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An extensive endpoint summary is attached (Attachment to endpoint summary 7_1.pdf). The conclusions are reproduced below.

Conclusions

·        The uptake of iron from the gastrointestinal tract is strictly actively regulated by means of a complicated mechanism to prevent iron overload and its pathological sequela. This means that in healthy humans the amount of absorbed iron is kept at bay in case of an increased oral intake of absorbable iron. In other words, the iron status of healthy humans is not greatly affected by an increased oral intake.

·        Iron is only absorbed in the form of iron ions or bound to haem molecules. The regulation of iron absorption is restricted to the ionic form.

·        After absorption, systemic exposure to free iron is very low, because the iron is bound to transferrin for transport and to ferritin and haemosiderin for storage.

·        Too high iron absorption and iron overload have been observed in humans with a disturbed regulation of iron absorption, i.e. haemochromatosis patients.

·        Iron overload may also occur in humans as a result of repeated blood transfusions. Moreover, it is associated with Bantu siderosis. This pathological condition is probably not the result of high iron intake levels, but may depend on a genetic defect and/or alcohol consumption.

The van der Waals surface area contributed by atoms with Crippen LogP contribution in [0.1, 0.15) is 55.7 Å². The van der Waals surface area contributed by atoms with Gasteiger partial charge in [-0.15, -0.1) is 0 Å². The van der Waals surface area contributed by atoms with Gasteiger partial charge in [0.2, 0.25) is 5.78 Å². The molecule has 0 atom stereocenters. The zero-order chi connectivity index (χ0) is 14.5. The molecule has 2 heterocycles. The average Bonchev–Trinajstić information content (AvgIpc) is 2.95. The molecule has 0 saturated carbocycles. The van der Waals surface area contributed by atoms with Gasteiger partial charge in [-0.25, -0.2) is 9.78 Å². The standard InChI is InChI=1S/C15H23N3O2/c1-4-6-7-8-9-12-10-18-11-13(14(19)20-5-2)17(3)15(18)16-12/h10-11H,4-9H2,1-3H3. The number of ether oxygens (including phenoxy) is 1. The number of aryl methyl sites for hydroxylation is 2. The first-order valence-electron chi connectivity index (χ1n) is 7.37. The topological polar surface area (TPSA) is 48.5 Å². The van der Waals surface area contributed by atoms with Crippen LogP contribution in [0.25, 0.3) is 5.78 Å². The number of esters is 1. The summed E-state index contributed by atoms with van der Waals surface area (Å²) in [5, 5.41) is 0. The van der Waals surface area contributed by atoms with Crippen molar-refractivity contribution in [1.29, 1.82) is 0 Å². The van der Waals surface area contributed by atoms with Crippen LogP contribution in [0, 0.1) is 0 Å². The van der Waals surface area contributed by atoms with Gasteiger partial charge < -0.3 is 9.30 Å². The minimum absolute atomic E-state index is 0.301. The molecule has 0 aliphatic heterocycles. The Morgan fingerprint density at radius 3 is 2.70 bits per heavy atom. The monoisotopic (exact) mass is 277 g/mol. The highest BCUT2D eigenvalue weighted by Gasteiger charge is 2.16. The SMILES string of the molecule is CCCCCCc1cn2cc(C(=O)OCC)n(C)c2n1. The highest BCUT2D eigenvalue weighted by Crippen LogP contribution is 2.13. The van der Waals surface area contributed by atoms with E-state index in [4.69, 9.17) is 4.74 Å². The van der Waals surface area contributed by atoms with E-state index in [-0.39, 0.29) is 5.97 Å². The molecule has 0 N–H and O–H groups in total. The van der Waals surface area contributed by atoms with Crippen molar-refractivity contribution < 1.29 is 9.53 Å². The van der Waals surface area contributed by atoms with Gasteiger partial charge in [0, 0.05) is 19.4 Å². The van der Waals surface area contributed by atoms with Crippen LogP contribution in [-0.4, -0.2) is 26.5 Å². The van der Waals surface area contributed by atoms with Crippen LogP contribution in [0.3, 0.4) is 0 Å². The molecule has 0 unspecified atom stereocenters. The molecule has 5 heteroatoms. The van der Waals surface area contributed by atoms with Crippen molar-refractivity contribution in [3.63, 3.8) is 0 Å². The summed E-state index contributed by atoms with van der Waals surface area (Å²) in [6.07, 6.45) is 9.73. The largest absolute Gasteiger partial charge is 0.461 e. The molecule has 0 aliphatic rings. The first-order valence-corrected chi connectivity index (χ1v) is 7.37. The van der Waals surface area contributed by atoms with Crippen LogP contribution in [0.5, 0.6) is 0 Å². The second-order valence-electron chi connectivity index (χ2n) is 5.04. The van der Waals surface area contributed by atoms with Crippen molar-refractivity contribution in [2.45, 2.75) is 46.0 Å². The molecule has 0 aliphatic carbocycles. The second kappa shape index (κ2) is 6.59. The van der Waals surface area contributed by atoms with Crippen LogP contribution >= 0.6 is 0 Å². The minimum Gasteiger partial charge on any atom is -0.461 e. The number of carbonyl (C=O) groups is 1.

·        Mammals differ strongly as regards the quantitative aspects of the regulation of iron uptake, humans being much more conservative than rodents used in toxicological experiments, in particular rats. It has been demonstrated that uptake and loss of iron are at least 10 times higher in rats than in humans on a per-kg-bw basis.

·        The overall loss and uptake of iron by humans is about 0.9 -1.5 mg/day; the total amount of iron present in the body is about 3 -4.5 g; about 2.5 g is present in the red blood cells; iron intake via food amounts to about 10 -20 mg of which about 5 -10% is absorbed. The daily absorption/loss represents less than 0.1% of the total iron load of the human body.

·        Iron overload can be induced in rats by high metallic iron levels in their feed (several percent; see also repeated-dose studies summarized in IUCLID Section 7.5.1). The much more conservative human iron regulation makes it difficult to extrapolate these high levels to humans.

·        Metallic iron particles are used for iron supplementation and fortification in medicine and nutrition. Moreover, they are used to induce iron overload in rats.

·        It has unambiguously been demonstrated that dissolution and ionization at low pH levels (<2) in the gastric juice is necessary to make the iron from metallic iron absorbable and thus available for systemic exposure. Metallic iron particles can thus be regarded as a slow-release formulation of iron ions, which explains their low oral acute toxicity in comparison to a soluble iron salt as ferrous sulfate.

·        Metallic iron particles are too large (MMAD >1 µm) to be translocated directly from the alveoli to other organs via the epithelium of the alveoli, a systemic exposure route postulated for ultrafine particles and nanoparticles (MMAD <0.1 µm).

·        In the absence of direct translocation from the lungs, systemic exposure can only occur by the ingestion of material that was cleared via the mucociliary tract, either as such or after phagocytosis by alveolar macrophages.

·        Assuming that 50% of inhaled metallic iron is available for secondary ingestion, a secondary ingestion of 15 and 50 mg iron occurs at the exposure limits of respirable and inhalable inert dust respectively.

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